Newly Diagnosed (Day 2). I have a daughter and pregnant wife. We are devastated. Need help.

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ScottSmith

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I'm a 39 year old father of a beautiful 16 month old little girl and the husband to a beautiful and pregnant wife (another girl on the way). My fears started back in May (2020) when I returned to my job from quarantine. I own a personal training studio and train clients as well. My speech seemed "off." I attributed it to having to wear a mask all day. I also noticed my ability to sing to my daughter was becoming problematic. I used to have a lovely voice and even had a recording contract from a label back in my 20's. So something was going on. Clients started to notice the speech and that's when I got real concerned. I also began to have fasciculations all over my upper body non stop. I initially just thought it was normal muscle recovery stuff from all the heavy weight lifting I like to do.

I went down the rabbit hole of google and pretty quickly diagnosed myself with Bulbar Onset ALS. I was so scared. I took my family to the pumpkin patch the following morning and just felt joyless cause I knew I was in trouble. I told my wife my concerns. She thought it was anxiety produced which isn't an awful assumption because I have been under a tremendous amount of stress re-opening the business and keeping it afloat during a pandemic, all while figuring out how to be a new dad.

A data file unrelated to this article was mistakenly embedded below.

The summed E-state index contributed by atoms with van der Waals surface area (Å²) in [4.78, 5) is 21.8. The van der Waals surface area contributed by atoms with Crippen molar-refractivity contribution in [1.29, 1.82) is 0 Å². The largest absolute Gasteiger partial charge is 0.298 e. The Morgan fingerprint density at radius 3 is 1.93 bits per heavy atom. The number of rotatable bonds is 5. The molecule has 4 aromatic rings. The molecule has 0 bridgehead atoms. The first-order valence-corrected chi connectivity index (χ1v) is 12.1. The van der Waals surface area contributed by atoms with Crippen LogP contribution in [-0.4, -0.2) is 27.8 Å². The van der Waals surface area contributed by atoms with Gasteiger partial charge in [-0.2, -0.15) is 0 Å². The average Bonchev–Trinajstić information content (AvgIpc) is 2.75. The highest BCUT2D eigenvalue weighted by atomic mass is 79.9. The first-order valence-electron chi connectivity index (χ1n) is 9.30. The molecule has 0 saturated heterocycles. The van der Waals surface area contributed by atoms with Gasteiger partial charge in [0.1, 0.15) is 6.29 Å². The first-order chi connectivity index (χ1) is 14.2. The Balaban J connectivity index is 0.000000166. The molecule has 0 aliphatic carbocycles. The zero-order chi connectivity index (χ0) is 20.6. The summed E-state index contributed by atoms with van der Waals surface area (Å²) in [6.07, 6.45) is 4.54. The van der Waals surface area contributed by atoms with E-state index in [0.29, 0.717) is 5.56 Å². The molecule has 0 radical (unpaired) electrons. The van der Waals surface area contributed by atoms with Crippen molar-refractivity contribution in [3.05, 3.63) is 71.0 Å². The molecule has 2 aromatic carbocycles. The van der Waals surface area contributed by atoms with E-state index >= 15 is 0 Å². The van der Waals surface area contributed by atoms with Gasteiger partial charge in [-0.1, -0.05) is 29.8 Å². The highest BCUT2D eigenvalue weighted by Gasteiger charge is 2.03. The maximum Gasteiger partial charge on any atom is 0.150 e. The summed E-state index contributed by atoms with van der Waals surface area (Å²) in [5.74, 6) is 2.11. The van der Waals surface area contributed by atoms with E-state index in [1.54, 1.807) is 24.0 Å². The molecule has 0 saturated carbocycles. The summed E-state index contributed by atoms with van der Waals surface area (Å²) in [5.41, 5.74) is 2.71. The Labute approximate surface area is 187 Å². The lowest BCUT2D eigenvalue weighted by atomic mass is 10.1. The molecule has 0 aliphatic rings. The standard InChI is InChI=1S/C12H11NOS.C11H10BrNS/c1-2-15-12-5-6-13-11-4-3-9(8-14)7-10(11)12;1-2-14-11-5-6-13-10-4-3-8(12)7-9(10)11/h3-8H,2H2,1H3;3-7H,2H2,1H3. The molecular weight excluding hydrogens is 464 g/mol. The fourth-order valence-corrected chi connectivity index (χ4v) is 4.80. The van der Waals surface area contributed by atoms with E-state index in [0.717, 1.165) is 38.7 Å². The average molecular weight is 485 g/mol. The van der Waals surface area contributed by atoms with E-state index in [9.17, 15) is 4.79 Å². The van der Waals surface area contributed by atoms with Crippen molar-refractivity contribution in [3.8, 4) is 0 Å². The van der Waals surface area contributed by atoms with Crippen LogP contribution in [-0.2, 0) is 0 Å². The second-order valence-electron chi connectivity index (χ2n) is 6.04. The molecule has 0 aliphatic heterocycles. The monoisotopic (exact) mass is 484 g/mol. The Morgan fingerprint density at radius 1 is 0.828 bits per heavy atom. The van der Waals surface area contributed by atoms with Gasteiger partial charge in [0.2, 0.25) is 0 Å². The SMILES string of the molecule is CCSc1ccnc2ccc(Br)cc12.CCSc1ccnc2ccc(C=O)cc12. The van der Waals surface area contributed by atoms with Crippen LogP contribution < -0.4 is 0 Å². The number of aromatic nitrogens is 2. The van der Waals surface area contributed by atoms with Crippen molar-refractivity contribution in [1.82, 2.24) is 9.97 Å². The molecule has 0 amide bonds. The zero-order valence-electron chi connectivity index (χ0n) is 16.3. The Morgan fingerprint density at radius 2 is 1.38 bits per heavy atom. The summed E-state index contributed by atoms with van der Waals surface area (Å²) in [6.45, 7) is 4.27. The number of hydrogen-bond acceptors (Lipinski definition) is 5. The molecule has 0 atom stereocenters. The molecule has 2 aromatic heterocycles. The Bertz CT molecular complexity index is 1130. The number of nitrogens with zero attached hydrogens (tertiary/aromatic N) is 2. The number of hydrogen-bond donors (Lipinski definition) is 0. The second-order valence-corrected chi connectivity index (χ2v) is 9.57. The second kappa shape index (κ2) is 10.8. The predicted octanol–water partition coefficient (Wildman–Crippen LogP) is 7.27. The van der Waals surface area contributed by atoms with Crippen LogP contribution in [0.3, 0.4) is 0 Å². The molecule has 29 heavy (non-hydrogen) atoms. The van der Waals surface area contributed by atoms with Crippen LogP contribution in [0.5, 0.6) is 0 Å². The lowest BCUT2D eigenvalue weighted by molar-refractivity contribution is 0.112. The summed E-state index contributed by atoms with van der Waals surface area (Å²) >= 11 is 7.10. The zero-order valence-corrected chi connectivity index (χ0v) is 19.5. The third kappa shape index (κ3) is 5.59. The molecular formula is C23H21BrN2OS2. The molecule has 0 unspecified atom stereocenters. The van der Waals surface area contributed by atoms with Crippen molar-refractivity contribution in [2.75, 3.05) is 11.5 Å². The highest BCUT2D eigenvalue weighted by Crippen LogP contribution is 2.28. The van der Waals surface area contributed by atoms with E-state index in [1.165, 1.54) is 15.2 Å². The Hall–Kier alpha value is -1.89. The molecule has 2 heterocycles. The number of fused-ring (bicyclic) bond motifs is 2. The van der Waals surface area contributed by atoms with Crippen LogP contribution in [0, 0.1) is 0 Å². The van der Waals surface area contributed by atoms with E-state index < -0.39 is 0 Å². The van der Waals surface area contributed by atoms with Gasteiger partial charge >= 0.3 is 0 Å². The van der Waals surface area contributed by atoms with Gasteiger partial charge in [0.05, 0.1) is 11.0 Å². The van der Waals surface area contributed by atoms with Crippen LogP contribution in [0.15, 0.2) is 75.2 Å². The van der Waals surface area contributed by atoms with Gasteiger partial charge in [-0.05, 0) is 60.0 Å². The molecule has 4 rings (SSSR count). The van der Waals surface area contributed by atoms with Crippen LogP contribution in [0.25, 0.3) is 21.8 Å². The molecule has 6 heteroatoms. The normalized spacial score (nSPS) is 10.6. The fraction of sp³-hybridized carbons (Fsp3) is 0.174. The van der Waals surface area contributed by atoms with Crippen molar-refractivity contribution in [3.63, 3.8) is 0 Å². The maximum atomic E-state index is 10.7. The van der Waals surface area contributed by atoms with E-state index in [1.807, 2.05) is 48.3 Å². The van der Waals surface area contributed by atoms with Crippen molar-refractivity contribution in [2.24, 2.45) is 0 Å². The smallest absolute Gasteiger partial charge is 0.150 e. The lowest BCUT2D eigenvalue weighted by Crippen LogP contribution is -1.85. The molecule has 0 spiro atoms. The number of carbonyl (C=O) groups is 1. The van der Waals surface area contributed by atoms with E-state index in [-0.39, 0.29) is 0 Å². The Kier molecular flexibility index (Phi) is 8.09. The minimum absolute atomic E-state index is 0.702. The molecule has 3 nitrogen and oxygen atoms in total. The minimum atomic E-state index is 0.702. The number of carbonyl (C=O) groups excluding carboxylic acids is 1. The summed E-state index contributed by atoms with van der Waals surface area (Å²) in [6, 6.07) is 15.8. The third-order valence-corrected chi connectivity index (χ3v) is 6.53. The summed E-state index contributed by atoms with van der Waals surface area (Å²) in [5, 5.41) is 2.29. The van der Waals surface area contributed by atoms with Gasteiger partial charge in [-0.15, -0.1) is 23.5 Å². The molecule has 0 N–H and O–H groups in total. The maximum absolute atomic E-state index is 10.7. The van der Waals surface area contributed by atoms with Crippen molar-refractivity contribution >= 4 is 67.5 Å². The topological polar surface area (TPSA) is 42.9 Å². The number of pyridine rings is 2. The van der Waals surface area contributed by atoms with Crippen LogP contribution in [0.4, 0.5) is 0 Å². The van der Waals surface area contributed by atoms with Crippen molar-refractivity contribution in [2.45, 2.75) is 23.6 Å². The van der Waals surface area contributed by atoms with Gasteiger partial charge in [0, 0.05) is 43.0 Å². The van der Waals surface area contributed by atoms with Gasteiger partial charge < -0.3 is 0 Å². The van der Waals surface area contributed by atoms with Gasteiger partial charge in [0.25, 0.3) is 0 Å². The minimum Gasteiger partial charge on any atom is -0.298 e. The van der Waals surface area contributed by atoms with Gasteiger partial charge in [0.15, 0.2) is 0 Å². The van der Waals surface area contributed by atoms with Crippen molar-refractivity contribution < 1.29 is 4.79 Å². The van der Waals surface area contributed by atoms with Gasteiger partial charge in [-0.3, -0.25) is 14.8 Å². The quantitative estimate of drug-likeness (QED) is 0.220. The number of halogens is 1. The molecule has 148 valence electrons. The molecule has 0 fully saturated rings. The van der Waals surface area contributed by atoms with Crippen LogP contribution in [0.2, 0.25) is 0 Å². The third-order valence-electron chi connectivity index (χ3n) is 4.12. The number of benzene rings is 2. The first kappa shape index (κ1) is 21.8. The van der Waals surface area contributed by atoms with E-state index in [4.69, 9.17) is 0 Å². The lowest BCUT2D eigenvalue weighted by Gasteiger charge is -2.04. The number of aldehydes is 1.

So I got on a bunch of anxiety forums and even bfs forums and re-convinced myself that it wasn't ALS after all. I had never felt so relieved in my life. My strength (aside from a little weakness in my left hand) was still so high that I thought there was no way it could be ALS. I can still do pull-ups, pushups, shoulder presses, lunges, etc. all with a decent amount of weight. And my speech didn't seem to worsen. And if I talked slower and more clearly. No one really noticed except for those who knew me really well.

I went to a chiropractor hoping (desperately) that maybe some massage and adjustments would at least do something to help with the muscle twitching and weakness. She did some reflex tests and my heart sunk. I knew enough about brisk and asymmetrical reflexes from my research to know that I failed.

I had a panic attack and ended up in the ER. This was on Friday, October 23rd.

I was able to get into a neurologist the following Monday (26th). It did not go well. She suspected ALS and I was floored.

My wife did not take this well. She (my wife) then went down the google rabbit hole and had a melt down. I on the other hand continued to maintain a positive attitude and refused to believe it. How could I have all this twitching but no real loss in strength? I thought the twitching only happened when the nerves died or were dying, yet I was still getting stronger in the gym? It didn't add up to me.